in at least two positions and actively recruits for these positions, asking
for knowledge of Aboriginal languages or culture. At the same time,
all the government organizations that do not target these prospective employees
outweigh those that do. Even the need they have to serve language
communities other than in English or French, does not impact on their recruitment
policies. It appears that meeting mandatory policies about hiring
for French fluency, outweighs the need to hire outside this language.
One federal government respondent was categorical on this point: "Our obligations
to provide services within the federal government are limited to the two
official languages". And a provincial government respondent similarly
outlined where the limit of his organization's responsibility lay:
"The ministry has provided literature in other languages but formally only
requires that French service be available".
Many organizations cite the practice
of hiring multilingual employees on contract, or on an ad hoc basis.
Even Citizenship and Immigration Canada said that "we contract with interpreters
to provide the necessary services in languages other than English or French.
Contracting has proved to be cost effective on an as-needed basis".
This practice is also popular in the school boards. While the boards
were the most likely to actively recruit these employees, they are not
hired as permanent teachers within organizations. They are mainly
part-time or contractual heritage language teachers or ESL teachers.
In addition, the Toronto school board mentioned they hire multicultural
consultants on contract, or on an ad hoc basis to deal with ESL students
or parents. And it is interesting to note that these employees are
not paid full salary or given the usual benefits for sickness, health,
vacation, or other leaves. The board's minority language teachers
are also paid less than permanent staff. For example, ESL teachers
are only able to work part-time hours and their salaries reach a ceiling
quickly with no room for increases or advancement. This finding is
consistent with the findings of the Conference Board of Canada report (Taylor,
1995). Taylor, also found that many organizations do not tap cultural
skills in their work-forces systematically.
Very few organizations provide incentives
to bilingual employees in the hiring process, or benefits to them once
they are hired. Only two organizations provided incentives and only
13 organizations offer rewards, and none of these were school boards or
government organizations. This finding suggests that only those organizations
that profit in some way from hiring bilingual employees return some of
that profit to their employees and offer rewards. However, whenever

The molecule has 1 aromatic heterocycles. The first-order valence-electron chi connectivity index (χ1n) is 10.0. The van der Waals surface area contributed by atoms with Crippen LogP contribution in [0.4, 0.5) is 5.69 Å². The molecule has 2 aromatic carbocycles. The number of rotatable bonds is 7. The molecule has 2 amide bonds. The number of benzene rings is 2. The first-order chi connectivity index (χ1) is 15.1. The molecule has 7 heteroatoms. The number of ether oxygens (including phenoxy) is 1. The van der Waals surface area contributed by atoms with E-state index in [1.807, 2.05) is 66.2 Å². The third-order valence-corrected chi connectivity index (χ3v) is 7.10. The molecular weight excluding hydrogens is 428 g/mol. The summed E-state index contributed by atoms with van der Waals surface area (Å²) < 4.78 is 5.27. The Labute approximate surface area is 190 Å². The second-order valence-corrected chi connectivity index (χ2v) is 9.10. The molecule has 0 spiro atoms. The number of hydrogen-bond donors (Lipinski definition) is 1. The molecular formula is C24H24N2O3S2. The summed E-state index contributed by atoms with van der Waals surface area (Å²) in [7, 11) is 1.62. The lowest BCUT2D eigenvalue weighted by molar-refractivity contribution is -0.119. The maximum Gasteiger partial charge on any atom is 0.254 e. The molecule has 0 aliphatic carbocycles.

organizations do reward these bilingual employees, the benefit offered
most often is travel. And even this benefit provides further economic
returns to the organization, depending on the purpose of the travel, which
can be to attract new clients from other geographic locations, or to expand
into different markets.
Moreover, only a few organizations have a formal
policy in place about hiring for diversity. This finding confirms
that the practice is not a priority, nor is it much valued within organizations.
Organizations feel staffing their offices with multilingual employees happens
naturally; or the need is filled by current employees. This finding
is also consistent with Taylor's (1985) evidence where fewer than 6% of
organizations surveyed mention valuing diversity explicitly in their mission
statement. So, while multilingual staff may be seen as a benefit
to organizations and are even actively recruited for their multilingual
skills, they are rarely 'valued' overtly within the organization.
Minority languages, even if they are relevant or essential to a given occupation,
do not yield higher returns, either financial or otherwise.
Furthermore, there is evidence about
the importance of organizational discourse in the present study.
The language organizations use to talk about the issue definitely affects
the direction of the solution they offer. On the one hand, most organizations
omit the discourse of valuing diversity from their formal policies and
mission statements; and on the other hand, the majority do not recruit
bilingual staff, offer incentives to hire them, or give them any rewards
once they are hired. Indeed, the evidence from private organizations
reveals that they are very good at using the jargon. One organization
mentioned that the value they saw in hiring bilingual employees is in being